Everyone needs a First Wok in their lives.
There is, believe it or not, a bit of a downside to living in a major metropolitan area that is bursting to the seams with varied and authentic Asian cuisines. And that downside is the difficulty you run into when all you really want is some old-school takeout Chinese.
You know the food I'm talking about. Brown sauce. Fried rice. Spicy garlic sauce. Beef and broccoli, if you're into the broccoli thing. The kind of food that subtracts from your food nerd cred every time you think about it, but feels so, so good as you leave with a paper bag full of white cartons and desultory fortune cookies. No fusion, no Thai basil, just straight-up American Chinese from the post-chow-mein period. That's what First Wok serves up, and does so mere blocks from my home. Also possibly blocks from your home if you live in Bloomington - there's a couple of them.
They have tables, but I doubt I've sat down in the place more than twice. No, First Wok is all about the takeout, which will always take ten minutes. I don't have any hard data on how long it actually takes, all I know is that for the better part of a decade, I've been told ten minutes, unless it's REALLY busy, in which case it'll be "ten, fifteen minutes". If it's warm, you can venture out into the strip mall and poke around in Walgreens or a normal-sized old-school Barnes and Noble, but usually you just sit and wait and read old newspapers because it's a bit too far away from Burger Jones to latch onto its free wifi.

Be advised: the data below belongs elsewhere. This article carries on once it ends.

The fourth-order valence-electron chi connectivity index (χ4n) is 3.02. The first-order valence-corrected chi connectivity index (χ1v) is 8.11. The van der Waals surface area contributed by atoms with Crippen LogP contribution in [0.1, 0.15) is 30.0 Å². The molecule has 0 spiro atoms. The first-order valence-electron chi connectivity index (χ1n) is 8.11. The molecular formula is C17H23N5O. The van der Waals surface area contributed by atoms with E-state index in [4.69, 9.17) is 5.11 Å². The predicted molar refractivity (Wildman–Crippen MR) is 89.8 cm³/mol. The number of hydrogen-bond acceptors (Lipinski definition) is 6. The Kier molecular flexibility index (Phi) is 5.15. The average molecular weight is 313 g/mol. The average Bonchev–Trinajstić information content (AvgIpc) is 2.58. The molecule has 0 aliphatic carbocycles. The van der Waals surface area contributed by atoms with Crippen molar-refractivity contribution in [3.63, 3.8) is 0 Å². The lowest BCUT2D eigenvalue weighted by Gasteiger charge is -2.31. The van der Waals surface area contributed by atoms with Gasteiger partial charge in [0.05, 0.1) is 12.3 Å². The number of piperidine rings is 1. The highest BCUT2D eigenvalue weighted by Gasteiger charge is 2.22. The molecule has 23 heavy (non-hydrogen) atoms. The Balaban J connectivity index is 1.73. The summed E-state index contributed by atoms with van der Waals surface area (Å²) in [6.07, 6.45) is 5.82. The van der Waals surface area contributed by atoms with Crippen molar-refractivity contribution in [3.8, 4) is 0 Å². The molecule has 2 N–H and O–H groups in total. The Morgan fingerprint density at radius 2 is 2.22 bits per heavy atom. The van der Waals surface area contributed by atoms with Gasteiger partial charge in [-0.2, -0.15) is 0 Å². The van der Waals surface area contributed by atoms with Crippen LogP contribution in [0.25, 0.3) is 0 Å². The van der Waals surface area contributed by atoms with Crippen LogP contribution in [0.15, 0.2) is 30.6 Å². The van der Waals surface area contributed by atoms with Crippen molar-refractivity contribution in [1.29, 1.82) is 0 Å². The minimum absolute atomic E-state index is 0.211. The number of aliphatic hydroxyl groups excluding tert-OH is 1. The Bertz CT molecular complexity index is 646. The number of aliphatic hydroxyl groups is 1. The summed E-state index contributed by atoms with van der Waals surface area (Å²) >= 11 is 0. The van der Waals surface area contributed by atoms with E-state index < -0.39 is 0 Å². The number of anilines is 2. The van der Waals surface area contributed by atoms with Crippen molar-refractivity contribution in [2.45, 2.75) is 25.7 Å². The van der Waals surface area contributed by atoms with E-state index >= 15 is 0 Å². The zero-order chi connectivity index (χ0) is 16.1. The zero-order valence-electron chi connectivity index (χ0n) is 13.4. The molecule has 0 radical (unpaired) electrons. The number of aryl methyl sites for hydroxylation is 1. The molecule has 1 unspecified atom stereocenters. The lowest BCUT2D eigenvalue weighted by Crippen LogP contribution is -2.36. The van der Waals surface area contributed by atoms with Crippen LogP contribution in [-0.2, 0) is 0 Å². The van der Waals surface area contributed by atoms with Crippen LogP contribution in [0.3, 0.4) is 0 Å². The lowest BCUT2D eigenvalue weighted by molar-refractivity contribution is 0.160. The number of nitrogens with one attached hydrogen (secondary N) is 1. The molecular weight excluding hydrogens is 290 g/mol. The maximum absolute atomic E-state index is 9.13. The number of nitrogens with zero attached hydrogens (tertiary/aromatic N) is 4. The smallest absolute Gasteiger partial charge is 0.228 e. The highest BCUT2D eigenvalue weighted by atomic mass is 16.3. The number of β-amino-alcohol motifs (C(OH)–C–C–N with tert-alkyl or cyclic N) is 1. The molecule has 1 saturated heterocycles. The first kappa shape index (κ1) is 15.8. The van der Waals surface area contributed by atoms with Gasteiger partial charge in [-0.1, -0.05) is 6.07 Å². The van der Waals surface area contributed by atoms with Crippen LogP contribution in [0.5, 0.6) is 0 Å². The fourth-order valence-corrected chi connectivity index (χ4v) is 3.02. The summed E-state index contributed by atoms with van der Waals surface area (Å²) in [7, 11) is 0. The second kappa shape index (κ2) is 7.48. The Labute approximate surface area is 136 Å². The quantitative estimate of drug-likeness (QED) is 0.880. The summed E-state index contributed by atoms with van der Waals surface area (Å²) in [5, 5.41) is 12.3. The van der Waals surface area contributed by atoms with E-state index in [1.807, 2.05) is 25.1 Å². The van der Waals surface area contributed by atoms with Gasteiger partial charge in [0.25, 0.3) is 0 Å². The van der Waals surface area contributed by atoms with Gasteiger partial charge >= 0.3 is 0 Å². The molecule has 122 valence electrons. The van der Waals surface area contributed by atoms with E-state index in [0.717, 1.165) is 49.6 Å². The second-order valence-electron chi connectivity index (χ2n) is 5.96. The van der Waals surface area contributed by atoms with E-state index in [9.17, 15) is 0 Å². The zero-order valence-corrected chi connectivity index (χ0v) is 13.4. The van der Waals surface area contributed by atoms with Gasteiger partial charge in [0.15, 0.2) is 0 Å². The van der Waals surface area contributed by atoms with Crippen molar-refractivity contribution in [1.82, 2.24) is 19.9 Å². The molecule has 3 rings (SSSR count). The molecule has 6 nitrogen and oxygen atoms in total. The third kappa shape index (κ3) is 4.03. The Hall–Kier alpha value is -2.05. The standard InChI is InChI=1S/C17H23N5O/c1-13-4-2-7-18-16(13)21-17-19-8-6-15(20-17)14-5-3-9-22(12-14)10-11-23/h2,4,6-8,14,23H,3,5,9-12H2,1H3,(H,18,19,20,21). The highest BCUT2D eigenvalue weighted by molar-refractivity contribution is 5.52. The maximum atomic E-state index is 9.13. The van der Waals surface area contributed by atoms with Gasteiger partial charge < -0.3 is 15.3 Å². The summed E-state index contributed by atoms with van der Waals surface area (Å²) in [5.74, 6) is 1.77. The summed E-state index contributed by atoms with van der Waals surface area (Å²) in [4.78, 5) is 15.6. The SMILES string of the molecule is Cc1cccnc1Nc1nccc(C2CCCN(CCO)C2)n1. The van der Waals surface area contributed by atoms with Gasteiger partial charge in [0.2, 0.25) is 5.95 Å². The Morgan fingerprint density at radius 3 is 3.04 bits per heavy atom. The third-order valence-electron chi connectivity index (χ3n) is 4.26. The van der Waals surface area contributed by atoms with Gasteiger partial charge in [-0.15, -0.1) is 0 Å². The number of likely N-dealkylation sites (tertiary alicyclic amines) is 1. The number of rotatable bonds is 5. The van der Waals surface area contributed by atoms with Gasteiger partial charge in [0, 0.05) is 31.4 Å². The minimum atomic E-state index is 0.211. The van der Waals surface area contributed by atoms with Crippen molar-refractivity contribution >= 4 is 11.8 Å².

I have two standbys there. If I want vegetables, I usually get the double-sauteed pork, which is pork and cabbage and bamboo shoots and bell peppers in spicy brown sauce. If I'm in a more junk food comfort mode, it's subgum lo mein all the way, baby. Thick stir-fried noodles with beef, chicken, and shrimp that taste a lot like each other, along with a bit of scallion and an unhealthy amount of oil. One day, I had the bright idea to add a bit of sriracha to it once I got home, and all of a sudden, I was even happier, because it's a bit on the bland side normally.
People often use "mediocre" as a criticism, but mediocrity is, by definition, neither good nor bad. When judging something that's mediocre, you have to look at the context of the mediocrity. For example, a mediocre sit-down Mexican restaurant in a Knollwood strip mall, with gluey, dense tamales, bland refried beans, and slightly weird rice is also bad, because of the context. That context being a combination of the availability of better Mexican food in forms that are both cheaper and more convenient, plus a personal lack of emotional nostalgic attachment to Chi-Chi's.
But mediocre takeout Chinese has no equal. If you go cheaper, into the steam table land of Leeann Chin's or food court, you enter a nightmare of awfulness. It's tough to go more convenient. And if you go high-end, well, it's not realliy the same food at all, is it? It becomes something completely different. And that's why everyone needs a First Wok in their lives.